Disability rights groups and gun rights groups are a rare alliance. The former group is typically comprised of people who reside primarily on the left side of the political spectrum while the latter group's base is on the right. However, the two groups put aside their other political differences to oppose a ban on gun ownership based on whether one has a Mental illness. Though I'm a proud Democrat, I have to agree.

Gun ban was a violation of disability rights

The ban was an attempt by Barack Obama to make it look like he was doing something about mass shootings.

The ban would have made it illegal for people who are on SSI for being unable to work due to mental illness to buy firearms. By targeting these people, it was thought that this would cut down on incidents like Sandy Hook. However, leaving out the Second Amendment, there are several major issues. Groups like the National Rifle Association, the ACLU and the Autistic Self Advocacy Network all said this was bad idea.

The first is that the issue was being addressed from the wrong angle. The vast majority of people with mental illness are not violent. In fact, they are more likely to be victims of violence, often at the hands of their own family. Civil liberties and disability rights groups said that this was a violation of people's rights.

People were having their right to purchase firearms without trial based on shoddy science and stereotypes.

Both sides blame the disabled for mass shootings

Which is not to say that such bad lawmaking is exclusively the purview of Democrats. Republicans have frequently tried to shift the blame for gun violence to the disabled to avoid talk about improving our background check system to keep guns out of the hands of criminals.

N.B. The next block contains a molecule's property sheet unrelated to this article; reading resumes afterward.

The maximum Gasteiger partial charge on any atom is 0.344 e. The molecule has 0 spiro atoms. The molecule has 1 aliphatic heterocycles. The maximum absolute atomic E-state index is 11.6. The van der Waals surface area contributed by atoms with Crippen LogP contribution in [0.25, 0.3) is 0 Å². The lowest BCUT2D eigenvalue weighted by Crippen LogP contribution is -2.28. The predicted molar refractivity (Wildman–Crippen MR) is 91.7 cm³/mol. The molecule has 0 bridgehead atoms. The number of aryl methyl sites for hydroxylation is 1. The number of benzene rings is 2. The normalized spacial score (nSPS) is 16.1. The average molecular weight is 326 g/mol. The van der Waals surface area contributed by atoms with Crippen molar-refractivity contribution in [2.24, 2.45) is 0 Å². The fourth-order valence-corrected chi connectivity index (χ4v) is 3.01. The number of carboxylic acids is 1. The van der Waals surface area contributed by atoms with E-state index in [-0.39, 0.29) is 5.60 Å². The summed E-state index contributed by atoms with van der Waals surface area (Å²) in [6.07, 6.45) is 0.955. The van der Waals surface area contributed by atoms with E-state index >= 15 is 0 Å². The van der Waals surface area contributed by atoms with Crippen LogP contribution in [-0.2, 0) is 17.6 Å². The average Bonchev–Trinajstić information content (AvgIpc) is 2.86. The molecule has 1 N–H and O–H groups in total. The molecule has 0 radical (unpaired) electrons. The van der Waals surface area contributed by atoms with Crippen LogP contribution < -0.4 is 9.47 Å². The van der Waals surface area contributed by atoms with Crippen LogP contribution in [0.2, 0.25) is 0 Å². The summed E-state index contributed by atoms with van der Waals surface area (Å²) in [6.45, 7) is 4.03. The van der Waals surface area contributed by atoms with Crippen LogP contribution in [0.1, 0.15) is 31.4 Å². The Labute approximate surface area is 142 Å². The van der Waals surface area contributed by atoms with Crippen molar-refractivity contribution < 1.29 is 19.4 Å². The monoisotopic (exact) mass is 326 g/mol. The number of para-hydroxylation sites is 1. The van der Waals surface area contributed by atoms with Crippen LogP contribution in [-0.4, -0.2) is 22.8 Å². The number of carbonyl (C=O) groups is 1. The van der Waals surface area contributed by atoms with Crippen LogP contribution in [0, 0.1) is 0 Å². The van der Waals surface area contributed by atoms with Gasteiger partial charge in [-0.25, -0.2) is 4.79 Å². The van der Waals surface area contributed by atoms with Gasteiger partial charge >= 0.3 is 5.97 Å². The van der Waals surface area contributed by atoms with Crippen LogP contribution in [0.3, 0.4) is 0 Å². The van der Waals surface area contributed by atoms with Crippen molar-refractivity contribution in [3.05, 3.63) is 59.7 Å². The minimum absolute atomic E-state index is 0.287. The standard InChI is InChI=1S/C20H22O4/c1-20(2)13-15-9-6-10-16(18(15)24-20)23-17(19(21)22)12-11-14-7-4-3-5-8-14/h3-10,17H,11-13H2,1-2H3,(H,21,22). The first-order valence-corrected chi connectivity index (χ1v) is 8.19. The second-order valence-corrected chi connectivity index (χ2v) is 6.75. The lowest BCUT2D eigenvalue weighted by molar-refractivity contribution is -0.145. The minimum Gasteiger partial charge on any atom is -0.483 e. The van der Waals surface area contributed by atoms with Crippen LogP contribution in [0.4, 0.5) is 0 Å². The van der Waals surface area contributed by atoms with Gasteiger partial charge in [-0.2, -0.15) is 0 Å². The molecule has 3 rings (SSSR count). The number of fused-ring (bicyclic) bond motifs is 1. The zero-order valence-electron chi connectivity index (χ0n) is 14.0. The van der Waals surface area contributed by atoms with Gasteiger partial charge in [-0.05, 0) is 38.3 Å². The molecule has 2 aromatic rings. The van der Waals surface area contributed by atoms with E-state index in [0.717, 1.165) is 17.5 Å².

One proposal by Tim Murphy (R-PA), called the Helping Families in Mental Health Crisis Act, would loosen patient privacy protections and allow family members to access their private medical records. Disability rights groups say that this can easily be misused by families. Many people who are mentally ill have good reasons for wanting the content of their doctor visits confidential (such as LGBT people for example).

Furthermore, the act would shift funding from community-based mental health treatment and towards institutionalization. There is currently nothing in the proposed bill that would set a national standard for how patients are treated. This would mean that it would be a patchwork system where some states have strong protections, others have weak protection and some let institutions self-regulate (a guarantee for disaster). This conjures up many images of horrifying institutions like Willowbrook, a New York mental institution whose filthy conditions and abusive staff shocked the world when they were exposed by Geraldo Rivera.

Mass shootings might be a problem but hysterically blaming a group that is often victimized by institutions in the public and private sector is not the way to solve it.

There are people who are mentally impaired to a dangerous extent. However, saying that everyone with a mental illness is one bad day away from shooting up a movie theater is no different than saying all Muslims will hijack aircraft and ram them into the nearest skyscraper given the chance. Both notions are ridiculous and should be dismissed out of hand. If we want to address the issue, we need to face it head on and make sure that everybody involved gets due process and that everyone gets a seat at the negotiating table.